Coronavirus vaccines may increase risk of HIV infection


Oct 22, 2020

Experts at the University of California at San Francisco said that four adenovirus vaccines against the new type of coronavirus contain components that increase the risk of contracting HIV infection through direct contact with the body fluids of an infected person. All drugs are currently undergoing clinical trials.

The key reason for the activation of the human immunodeficiency virus is the presence of the recombinant adenovirus Ad5. It plays the role of a “supplier” of coronavirus protein to the body. It is an S-protein that binds to the ACE2 receptor and penetrates into healthy cells.
Adenoviruses by themselves are capable of causing a common cold, and adenoviral vectors do not pose a danger to humans in principle.

However, the Ad5 vector has previously been used in the art to create an HIV vaccine. Even then, tests showed that such a campaign was useless, since the drug has the exact opposite effect, increasing the likelihood of infection. The mechanism of action of this vector is still unclear. Scientists speculate that this is due to increased activation of the immune system, which provides HIV with more cells to infect.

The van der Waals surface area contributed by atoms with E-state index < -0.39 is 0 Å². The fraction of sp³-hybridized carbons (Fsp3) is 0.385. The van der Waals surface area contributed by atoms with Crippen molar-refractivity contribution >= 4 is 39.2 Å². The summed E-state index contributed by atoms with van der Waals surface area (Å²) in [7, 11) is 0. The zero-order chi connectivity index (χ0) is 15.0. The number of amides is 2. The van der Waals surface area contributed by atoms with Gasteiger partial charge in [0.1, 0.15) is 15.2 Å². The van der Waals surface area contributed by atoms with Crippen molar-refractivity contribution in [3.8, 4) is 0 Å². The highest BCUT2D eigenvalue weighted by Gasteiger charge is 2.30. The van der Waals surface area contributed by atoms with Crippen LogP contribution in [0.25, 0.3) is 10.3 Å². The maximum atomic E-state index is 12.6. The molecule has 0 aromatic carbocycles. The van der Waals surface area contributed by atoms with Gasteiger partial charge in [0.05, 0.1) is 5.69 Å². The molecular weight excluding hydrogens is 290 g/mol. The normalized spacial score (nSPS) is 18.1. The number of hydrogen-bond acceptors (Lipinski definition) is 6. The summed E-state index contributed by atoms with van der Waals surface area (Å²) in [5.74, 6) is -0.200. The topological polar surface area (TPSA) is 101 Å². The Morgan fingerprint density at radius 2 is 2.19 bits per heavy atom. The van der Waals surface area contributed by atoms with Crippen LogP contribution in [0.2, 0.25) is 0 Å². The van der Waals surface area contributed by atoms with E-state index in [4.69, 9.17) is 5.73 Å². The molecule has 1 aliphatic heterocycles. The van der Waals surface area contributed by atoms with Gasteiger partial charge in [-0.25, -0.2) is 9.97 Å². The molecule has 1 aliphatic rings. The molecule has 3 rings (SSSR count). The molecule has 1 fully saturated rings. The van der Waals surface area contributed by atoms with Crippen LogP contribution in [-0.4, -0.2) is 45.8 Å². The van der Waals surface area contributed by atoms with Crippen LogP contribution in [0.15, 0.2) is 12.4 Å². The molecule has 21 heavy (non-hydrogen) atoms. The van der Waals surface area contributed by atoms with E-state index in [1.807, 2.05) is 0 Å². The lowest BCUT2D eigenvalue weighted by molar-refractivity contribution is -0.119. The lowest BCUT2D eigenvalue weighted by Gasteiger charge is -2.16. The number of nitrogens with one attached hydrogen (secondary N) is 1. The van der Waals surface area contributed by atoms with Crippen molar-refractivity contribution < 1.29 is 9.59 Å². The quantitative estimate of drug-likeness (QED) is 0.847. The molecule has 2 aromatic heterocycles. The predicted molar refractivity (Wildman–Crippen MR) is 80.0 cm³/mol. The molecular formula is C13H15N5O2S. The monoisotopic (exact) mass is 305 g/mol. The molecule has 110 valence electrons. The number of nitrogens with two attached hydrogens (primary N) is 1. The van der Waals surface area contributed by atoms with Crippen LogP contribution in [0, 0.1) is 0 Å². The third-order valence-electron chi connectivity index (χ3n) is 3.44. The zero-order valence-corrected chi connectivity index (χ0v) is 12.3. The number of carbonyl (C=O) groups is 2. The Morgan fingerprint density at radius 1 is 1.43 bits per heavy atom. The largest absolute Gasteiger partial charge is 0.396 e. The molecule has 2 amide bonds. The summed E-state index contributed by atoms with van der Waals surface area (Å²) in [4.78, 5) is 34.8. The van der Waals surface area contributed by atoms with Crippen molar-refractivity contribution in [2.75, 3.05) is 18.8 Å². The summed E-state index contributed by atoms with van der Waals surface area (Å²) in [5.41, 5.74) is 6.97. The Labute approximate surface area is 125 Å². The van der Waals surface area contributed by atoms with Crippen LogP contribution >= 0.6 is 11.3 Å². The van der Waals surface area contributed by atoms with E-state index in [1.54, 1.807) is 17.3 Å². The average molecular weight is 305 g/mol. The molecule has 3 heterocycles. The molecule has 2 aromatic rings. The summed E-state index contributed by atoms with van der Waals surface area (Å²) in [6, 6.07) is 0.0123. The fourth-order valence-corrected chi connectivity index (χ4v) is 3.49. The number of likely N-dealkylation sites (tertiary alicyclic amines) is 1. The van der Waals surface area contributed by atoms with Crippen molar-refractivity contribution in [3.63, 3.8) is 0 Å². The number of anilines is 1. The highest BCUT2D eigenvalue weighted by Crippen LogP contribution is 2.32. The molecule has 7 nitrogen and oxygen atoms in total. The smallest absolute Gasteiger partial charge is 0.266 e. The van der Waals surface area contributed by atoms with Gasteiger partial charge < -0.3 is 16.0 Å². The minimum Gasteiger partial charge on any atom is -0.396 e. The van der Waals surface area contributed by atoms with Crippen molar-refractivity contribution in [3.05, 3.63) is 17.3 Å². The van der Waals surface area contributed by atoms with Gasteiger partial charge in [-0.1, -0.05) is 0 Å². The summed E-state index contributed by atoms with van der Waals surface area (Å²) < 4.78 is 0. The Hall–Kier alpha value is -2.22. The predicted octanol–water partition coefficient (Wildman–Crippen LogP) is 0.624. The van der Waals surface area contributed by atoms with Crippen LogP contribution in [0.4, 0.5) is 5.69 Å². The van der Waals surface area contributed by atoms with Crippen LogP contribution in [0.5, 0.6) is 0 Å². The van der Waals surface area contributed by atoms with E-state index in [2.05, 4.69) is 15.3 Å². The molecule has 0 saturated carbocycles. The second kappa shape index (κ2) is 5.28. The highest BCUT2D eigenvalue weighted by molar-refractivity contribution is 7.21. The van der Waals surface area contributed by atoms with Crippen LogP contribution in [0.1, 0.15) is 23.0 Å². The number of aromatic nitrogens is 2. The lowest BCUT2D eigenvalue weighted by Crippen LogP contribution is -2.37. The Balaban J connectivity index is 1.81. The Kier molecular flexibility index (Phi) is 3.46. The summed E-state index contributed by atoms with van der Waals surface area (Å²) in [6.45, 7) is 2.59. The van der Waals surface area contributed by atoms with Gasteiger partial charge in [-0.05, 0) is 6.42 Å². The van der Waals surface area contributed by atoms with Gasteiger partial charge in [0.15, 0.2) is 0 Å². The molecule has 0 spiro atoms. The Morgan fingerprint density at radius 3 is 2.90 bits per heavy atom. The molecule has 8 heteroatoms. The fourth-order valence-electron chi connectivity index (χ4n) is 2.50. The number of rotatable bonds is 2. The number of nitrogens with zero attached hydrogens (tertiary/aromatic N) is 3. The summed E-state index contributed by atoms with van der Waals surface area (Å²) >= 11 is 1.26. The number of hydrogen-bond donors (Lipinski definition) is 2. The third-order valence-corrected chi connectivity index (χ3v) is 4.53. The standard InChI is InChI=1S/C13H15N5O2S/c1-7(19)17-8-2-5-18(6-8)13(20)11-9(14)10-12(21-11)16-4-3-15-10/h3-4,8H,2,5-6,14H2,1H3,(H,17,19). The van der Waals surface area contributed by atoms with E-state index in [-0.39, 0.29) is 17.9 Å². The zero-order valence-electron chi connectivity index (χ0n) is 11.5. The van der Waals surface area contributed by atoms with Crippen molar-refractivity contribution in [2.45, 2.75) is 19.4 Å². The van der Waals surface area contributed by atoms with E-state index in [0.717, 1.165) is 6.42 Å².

The vaccine developers assured that they were aware of this risk, but stressed that abandoning the Ad5 vector may not be the best solution in the fight against a pandemic, since it can provide a good immune response against coronavirus infection. At the moment, researchers are trying to identify all possible side effect mechanisms.

Previously, LIVE24 reported for which groups of people the vaccine against COVID-19 could be useless… The body of each person is so individual that in some cases it will be difficult to predict how the drug will behave within a specific immune system.


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